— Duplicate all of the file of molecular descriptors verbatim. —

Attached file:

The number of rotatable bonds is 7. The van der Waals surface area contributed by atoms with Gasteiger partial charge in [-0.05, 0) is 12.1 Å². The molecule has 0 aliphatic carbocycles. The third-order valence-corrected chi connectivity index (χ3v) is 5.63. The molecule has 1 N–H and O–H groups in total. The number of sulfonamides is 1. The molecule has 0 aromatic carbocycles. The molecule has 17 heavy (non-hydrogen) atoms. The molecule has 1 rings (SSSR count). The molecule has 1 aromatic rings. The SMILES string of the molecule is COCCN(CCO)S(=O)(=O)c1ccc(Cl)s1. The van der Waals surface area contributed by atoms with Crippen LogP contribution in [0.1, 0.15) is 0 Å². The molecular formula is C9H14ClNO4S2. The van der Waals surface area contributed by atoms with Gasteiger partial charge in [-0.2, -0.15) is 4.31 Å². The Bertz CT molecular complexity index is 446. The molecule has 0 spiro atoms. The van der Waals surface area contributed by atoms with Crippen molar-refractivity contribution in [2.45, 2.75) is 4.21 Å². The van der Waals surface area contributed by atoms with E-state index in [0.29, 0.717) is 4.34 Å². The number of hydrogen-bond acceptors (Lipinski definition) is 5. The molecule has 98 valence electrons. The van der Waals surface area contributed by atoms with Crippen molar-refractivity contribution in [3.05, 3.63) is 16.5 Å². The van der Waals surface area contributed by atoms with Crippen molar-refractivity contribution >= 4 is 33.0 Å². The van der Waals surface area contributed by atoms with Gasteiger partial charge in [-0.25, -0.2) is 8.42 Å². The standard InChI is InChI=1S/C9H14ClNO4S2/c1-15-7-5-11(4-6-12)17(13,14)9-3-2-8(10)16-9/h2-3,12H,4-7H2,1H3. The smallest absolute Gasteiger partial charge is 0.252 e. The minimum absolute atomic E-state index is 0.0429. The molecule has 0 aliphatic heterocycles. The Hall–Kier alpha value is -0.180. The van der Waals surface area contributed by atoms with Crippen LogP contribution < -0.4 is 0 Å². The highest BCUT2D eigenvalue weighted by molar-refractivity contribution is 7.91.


The number of rotatable bonds is 7. The van der Waals surface area contributed by atoms with Gasteiger partial charge in [-0.05, 0) is 12.1 Å². The molecule has 0 aliphatic carbocycles. The third-order valence-corrected chi connectivity index (χ3v) is 5.63. The molecule has 1 N–H and O–H groups in total. The number of sulfonamides is 1. The molecule has 0 aromatic carbocycles. The molecule has 17 heavy (non-hydrogen) atoms. The molecule has 1 rings (SSSR count). The molecule has 1 aromatic rings. The SMILES string of the molecule is COCCN(CCO)S(=O)(=O)c1ccc(Cl)s1. The van der Waals surface area contributed by atoms with Crippen LogP contribution in [0.1, 0.15) is 0 Å². The molecular formula is C9H14ClNO4S2. The van der Waals surface area contributed by atoms with Gasteiger partial charge in [-0.2, -0.15) is 4.31 Å². The Bertz CT molecular complexity index is 446. The molecule has 0 spiro atoms. The van der Waals surface area contributed by atoms with Crippen molar-refractivity contribution in [2.45, 2.75) is 4.21 Å². The van der Waals surface area contributed by atoms with E-state index in [0.29, 0.717) is 4.34 Å². The number of hydrogen-bond acceptors (Lipinski definition) is 5. The molecule has 98 valence electrons. The van der Waals surface area contributed by atoms with Crippen molar-refractivity contribution in [3.05, 3.63) is 16.5 Å². The van der Waals surface area contributed by atoms with Crippen molar-refractivity contribution >= 4 is 33.0 Å². The van der Waals surface area contributed by atoms with Gasteiger partial charge in [-0.25, -0.2) is 8.42 Å². The standard InChI is InChI=1S/C9H14ClNO4S2/c1-15-7-5-11(4-6-12)17(13,14)9-3-2-8(10)16-9/h2-3,12H,4-7H2,1H3. The smallest absolute Gasteiger partial charge is 0.252 e. The minimum absolute atomic E-state index is 0.0429. The molecule has 0 aliphatic heterocycles. The Hall–Kier alpha value is -0.180. The van der Waals surface area contributed by atoms with Crippen LogP contribution < -0.4 is 0 Å². The highest BCUT2D eigenvalue weighted by molar-refractivity contribution is 7.91.